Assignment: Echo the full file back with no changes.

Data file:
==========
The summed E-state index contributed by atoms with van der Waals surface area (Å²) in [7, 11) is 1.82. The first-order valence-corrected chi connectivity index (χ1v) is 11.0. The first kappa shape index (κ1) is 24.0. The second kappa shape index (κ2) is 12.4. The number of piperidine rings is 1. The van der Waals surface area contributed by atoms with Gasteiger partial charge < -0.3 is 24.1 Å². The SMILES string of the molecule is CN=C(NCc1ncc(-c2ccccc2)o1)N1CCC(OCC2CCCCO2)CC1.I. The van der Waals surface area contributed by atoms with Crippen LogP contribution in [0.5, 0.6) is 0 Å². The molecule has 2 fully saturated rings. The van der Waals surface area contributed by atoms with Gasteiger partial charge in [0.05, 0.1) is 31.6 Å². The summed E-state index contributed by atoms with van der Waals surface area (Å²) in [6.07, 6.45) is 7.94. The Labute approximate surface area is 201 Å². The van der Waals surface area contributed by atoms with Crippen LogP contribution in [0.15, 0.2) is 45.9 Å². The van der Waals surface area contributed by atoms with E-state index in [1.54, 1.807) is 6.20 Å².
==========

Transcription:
The summed E-state index contributed by atoms with van der Waals surface area (Å²) in [7, 11) is 1.82. The first-order valence-corrected chi connectivity index (χ1v) is 11.0. The first kappa shape index (κ1) is 24.0. The second kappa shape index (κ2) is 12.4. The number of piperidine rings is 1. The van der Waals surface area contributed by atoms with Gasteiger partial charge < -0.3 is 24.1 Å². The SMILES string of the molecule is CN=C(NCc1ncc(-c2ccccc2)o1)N1CCC(OCC2CCCCO2)CC1.I. The van der Waals surface area contributed by atoms with Crippen LogP contribution in [0.5, 0.6) is 0 Å². The molecule has 2 fully saturated rings. The van der Waals surface area contributed by atoms with Gasteiger partial charge in [0.05, 0.1) is 31.6 Å². The summed E-state index contributed by atoms with van der Waals surface area (Å²) in [6.07, 6.45) is 7.94. The Labute approximate surface area is 201 Å². The van der Waals surface area contributed by atoms with Crippen LogP contribution in [0.15, 0.2) is 45.9 Å². The van der Waals surface area contributed by atoms with E-state index in [1.54, 1.807) is 6.20 Å².